Residents and business owners along Goucher Street west of Johnstown have made it known they don’t like parts of a proposed safety project.
PennDOT is listening.
Its District 9 engineers have tweaked the $3.5 million project, hoping the result will bring about the safety improvements while also addressing concerns that have been raised.
“It’s a safety project. It’s going to help the people,” Thomas Prestash, District 9 engineer, said as he outlined the changes at the Westmont Church of the Brethren on Wednesday.
“Part of our process is to hear the community.”
Some of the biggest changes deal with the number of trees that likely will be removed as part of the mile-long project running from Dundee Lane in Westmont to Westgate Drive in Westwood.
The project, funded with 80 percent federal funds and 20 percent state, is scheduled to begin in spring 2014, a year later than originally planned, Prestash said, to allow completion of improvements on Menoher Boulevard.
That project will use Goucher Street as part of a planned detour.
Project engineers took a hard look at a number of items that generated opposition, including the number of trees taken out in an effort to improve sight distance at intersections.
Original plans to remove 58 trees have been changed to reduce the number to 51.
“We are literally going back and looking at every tree,” Prestash said. “During construction, if there is any way we can save a tree, we will.”
No figures are available, but Prestash said a number of new trees will be planted in areas farther back from the highway.
Steps are also being taken to reduce the length of proposed detours taking traffic to a single lane.
A short-term detour will be implemented rather than a longer one on Goucher Street, in response to business concerns.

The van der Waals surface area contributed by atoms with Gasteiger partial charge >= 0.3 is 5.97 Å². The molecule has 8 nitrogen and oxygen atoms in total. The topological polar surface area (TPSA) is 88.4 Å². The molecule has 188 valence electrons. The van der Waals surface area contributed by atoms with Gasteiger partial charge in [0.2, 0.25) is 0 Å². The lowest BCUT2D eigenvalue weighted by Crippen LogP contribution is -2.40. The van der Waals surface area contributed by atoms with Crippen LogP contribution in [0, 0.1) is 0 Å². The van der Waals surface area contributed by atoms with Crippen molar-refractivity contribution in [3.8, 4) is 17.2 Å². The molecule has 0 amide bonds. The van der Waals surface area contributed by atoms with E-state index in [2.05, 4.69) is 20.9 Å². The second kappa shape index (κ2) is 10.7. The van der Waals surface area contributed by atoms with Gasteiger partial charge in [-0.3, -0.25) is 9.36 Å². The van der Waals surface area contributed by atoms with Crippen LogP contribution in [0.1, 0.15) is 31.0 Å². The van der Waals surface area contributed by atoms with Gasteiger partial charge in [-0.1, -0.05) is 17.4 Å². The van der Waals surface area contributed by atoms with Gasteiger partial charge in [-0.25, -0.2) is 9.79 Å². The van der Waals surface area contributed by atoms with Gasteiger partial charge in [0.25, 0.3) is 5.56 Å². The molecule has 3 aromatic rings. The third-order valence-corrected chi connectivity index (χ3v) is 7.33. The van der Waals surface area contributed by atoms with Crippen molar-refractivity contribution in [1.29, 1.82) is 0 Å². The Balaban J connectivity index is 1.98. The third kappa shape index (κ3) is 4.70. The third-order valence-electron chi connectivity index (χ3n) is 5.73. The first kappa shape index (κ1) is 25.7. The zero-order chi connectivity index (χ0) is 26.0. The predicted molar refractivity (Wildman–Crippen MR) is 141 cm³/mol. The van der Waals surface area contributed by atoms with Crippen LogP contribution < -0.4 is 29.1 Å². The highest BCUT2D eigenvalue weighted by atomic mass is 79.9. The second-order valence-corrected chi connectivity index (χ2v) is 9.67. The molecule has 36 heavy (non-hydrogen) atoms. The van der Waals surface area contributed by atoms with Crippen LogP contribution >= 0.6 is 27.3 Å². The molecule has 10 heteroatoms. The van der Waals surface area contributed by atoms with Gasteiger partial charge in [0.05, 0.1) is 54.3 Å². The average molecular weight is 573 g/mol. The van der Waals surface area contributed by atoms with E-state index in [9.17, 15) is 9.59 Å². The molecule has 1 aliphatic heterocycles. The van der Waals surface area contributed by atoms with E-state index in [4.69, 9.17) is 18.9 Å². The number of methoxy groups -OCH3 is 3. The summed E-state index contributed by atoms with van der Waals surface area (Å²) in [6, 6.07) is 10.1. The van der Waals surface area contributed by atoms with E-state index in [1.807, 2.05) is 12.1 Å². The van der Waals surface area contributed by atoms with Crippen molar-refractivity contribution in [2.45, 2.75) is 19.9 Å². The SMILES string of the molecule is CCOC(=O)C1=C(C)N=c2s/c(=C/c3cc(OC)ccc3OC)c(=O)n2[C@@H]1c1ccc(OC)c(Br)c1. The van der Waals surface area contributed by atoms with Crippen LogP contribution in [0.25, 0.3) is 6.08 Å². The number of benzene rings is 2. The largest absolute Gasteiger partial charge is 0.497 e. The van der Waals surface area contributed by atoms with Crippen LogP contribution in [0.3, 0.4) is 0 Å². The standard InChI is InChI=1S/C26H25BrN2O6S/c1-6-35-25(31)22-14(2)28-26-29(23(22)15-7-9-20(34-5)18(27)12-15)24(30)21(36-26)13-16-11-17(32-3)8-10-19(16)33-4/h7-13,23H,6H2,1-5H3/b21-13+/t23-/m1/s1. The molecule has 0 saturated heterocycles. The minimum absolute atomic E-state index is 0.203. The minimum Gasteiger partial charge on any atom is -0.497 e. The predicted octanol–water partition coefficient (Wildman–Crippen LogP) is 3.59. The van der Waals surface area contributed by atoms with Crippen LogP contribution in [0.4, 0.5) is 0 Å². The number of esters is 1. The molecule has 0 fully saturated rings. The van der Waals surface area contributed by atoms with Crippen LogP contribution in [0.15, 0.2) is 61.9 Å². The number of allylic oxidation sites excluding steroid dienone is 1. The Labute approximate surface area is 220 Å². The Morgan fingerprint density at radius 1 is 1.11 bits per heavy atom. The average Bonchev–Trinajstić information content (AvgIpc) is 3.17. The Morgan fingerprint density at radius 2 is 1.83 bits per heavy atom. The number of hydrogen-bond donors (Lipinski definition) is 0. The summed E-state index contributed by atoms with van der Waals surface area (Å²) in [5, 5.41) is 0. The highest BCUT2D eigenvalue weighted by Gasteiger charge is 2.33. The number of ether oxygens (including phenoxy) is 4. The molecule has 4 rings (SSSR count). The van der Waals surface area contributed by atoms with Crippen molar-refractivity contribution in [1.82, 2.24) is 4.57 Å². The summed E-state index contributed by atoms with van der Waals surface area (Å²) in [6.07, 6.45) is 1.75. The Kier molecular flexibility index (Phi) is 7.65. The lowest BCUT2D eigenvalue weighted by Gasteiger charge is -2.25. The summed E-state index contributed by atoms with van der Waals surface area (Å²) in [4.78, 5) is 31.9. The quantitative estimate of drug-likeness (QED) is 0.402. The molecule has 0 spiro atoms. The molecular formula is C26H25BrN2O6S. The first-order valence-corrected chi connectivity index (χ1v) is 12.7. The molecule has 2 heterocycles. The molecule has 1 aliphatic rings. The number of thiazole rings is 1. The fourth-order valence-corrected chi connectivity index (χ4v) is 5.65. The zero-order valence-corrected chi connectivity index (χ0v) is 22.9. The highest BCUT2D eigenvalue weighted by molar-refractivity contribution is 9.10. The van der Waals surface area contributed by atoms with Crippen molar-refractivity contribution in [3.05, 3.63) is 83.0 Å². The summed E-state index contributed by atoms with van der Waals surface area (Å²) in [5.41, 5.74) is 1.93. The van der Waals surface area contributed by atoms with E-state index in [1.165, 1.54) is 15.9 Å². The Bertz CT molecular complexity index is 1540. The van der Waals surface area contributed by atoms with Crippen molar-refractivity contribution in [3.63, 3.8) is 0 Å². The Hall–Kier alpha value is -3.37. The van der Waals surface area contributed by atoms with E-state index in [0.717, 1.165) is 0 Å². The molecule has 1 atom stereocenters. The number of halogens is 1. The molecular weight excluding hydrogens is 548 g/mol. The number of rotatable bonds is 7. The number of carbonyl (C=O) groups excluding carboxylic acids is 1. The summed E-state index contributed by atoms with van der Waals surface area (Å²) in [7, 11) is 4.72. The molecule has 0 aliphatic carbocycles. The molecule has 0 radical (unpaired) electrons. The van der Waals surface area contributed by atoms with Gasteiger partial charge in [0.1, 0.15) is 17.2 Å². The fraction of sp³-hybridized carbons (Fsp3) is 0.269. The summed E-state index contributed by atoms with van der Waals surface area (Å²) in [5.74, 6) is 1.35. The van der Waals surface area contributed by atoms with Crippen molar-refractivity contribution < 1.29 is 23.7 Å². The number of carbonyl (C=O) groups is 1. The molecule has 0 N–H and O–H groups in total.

Also in response, the project eliminates proposed turn restrictions at Emmett Drive and Entrance Drive.
One of the biggest reasons for Prestash and his assistant, Vince Greenland, to meet with the media was an attempt to dispel rumors about the project that are in circulation around the community.
“This is not an extensive widening of Goucher Street with excessive detours, and there will be no center barrier on Goucher,” Prestash said.
Two areas are proposed for widening, both less than 300 feet long, and much of the focus will be on signal light improvements.
A number of sidewalks will be built to connect to existing ones, and as much as possible, sight distance will be improved.
The revised plan, now in final design, also will address a significant stormwater problem, one the state was not formerly aware of, PennDOT officials said.
One goal is to slow traffic along Goucher, something Greenland said can be done by narrowing travel lanes and painting intersections with bright yellow striped road markers.
Both steps are traffic calming techniques, Greenland said.
Finally, Prestash said, he is seeking to quell rumors that the project, on the drawing board since 2008, will be scrapped.
“We are moving forward. There is no indication this project will not occur,” Prestash said.
“There is not that much of an impact. We’re doing some nice things, and it’s going to enhance the community.”
Most significant changes in Goucher Street project:
• Anticipated tree loss down from 58 to 51.
• Proposed turn restrictions on Emmett Drive and Entrance Drive eliminated.
• A short-term, single lane detour planned.